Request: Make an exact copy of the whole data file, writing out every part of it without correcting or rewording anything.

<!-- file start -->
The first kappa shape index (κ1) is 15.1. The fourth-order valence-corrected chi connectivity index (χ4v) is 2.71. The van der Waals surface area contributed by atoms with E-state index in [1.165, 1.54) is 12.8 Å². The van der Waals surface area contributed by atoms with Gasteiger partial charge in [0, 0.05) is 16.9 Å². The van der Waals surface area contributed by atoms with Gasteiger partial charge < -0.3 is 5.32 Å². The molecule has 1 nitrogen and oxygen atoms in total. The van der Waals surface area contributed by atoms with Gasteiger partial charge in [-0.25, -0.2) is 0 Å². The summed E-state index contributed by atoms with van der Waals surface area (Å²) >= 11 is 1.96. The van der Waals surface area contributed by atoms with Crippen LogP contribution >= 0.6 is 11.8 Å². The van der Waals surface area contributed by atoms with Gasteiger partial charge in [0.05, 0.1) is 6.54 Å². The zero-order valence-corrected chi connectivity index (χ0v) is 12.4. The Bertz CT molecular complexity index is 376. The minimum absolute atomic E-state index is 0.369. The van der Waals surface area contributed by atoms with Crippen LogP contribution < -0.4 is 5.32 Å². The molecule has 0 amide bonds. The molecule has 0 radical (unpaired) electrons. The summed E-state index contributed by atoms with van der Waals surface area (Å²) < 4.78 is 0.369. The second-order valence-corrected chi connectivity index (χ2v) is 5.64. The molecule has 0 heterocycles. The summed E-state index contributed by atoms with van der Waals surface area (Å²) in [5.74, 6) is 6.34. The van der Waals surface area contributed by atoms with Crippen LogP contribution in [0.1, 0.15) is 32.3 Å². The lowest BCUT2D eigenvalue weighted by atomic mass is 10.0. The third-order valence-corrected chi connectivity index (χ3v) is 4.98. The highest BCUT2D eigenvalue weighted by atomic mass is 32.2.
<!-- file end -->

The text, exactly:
The first kappa shape index (κ1) is 15.1. The fourth-order valence-corrected chi connectivity index (χ4v) is 2.71. The van der Waals surface area contributed by atoms with E-state index in [1.165, 1.54) is 12.8 Å². The van der Waals surface area contributed by atoms with Gasteiger partial charge in [0, 0.05) is 16.9 Å². The van der Waals surface area contributed by atoms with Gasteiger partial charge < -0.3 is 5.32 Å². The molecule has 1 nitrogen and oxygen atoms in total. The van der Waals surface area contributed by atoms with Gasteiger partial charge in [-0.25, -0.2) is 0 Å². The summed E-state index contributed by atoms with van der Waals surface area (Å²) >= 11 is 1.96. The van der Waals surface area contributed by atoms with Crippen LogP contribution >= 0.6 is 11.8 Å². The van der Waals surface area contributed by atoms with Gasteiger partial charge in [0.05, 0.1) is 6.54 Å². The zero-order valence-corrected chi connectivity index (χ0v) is 12.4. The Bertz CT molecular complexity index is 376. The minimum absolute atomic E-state index is 0.369. The van der Waals surface area contributed by atoms with Crippen LogP contribution < -0.4 is 5.32 Å². The molecule has 0 amide bonds. The molecule has 0 radical (unpaired) electrons. The summed E-state index contributed by atoms with van der Waals surface area (Å²) < 4.78 is 0.369. The second-order valence-corrected chi connectivity index (χ2v) is 5.64. The molecule has 0 heterocycles. The summed E-state index contributed by atoms with van der Waals surface area (Å²) in [5.74, 6) is 6.34. The van der Waals surface area contributed by atoms with Crippen LogP contribution in [0.1, 0.15) is 32.3 Å². The lowest BCUT2D eigenvalue weighted by atomic mass is 10.0. The third-order valence-corrected chi connectivity index (χ3v) is 4.98. The highest BCUT2D eigenvalue weighted by atomic mass is 32.2.